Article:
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Re: DT_GNU_HASH: ~ 50% dynamic linking improvement
- From: Mike Hearn <mike at plan99 dot net>
- To: libc-alpha at sources dot redhat dot com
- Date: Thu, 13 Jul 2006 21:59:01 +0100
- Subject: Re: DT_GNU_HASH: ~ 50% dynamic linking improvement
- References: <20060628170900.GX3823@sunsite.mff.cuni.cz> <firstname.lastname@example.org> <20060703092534.GC3823@sunsite.mff.cuni.cz>
I was a bit confused by these comments:
On Mon, 03 Jul 2006 11:25:34 +0200, Jakub Jelinek wrote:
> Direct linking is mainly useful for OSes where
> there is one entity controlling the whole thing
I don't understand why you say this. Programs on Windows and MacOS
routinely use libraries and frameworks outside of those provided by
Microsoft/Apple and nothing breaks. Direct linking gives developers the
semantics they expect from shared libraries - it is not intuitive that you
must use symbol versioning, visibility switches etc when building a
library or application to avoid subtle conflicts in future.
This is especially the case as symbol versioning simply moves the problem
around and does not solve the underlying cause of confusion (that symbols
are looked up in global scope).
> If the libraries on the other side are updated independently,
> without one body controlling them all, symbols keep being added and removed
> (for C the latter would be an ABI break, but for C++ the latter often
> happens just when you change the internal implementation of some
> function/method and it no longer references some function/method which suddenly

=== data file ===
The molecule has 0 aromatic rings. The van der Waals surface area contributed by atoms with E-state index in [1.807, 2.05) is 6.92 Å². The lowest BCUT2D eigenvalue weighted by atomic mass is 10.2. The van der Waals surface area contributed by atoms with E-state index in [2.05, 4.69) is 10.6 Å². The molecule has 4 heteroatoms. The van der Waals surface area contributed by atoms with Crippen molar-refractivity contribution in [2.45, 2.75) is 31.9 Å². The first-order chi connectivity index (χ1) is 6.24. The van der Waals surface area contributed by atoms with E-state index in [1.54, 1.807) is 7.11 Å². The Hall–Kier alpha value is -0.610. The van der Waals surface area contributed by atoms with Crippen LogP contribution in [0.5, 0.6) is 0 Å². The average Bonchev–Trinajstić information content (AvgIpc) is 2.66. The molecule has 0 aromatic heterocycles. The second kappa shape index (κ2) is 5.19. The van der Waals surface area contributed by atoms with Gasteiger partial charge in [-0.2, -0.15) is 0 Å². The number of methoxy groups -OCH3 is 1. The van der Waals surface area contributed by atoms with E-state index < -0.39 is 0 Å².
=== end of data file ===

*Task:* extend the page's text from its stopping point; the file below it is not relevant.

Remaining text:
> does not need to be compiled in) and direct linking just will lead to
> horrible ODR and pointer equality violations that programs will sooner or
> later break on.
Michael Meeks -Bdirect patches use regular scope for vague symbols and
seem to take account of this, they also seem to work for OpenOffice which
must be the largest C++ program we have on Linux. Why is this approach not
> So for direct linking which certainly won't be used for
> all programs, but perhaps just a very limited set, you really should use
> a separate section.
Lack of direct linking has caused much confusion amongst regular
programmers on the street, especially those writing cross platform
software. It is not intuitive to people that (say) a
C++ program that uses libstdc++.so.5 can crash and burn on systems where
Chinese input methods are used due to mis-linked symbols. Windows uses it,
Solaris uses it, I'm pretty sure MacOS X uses it too yet usage of C++ is
very high on these platforms. So how comes it won't work for us?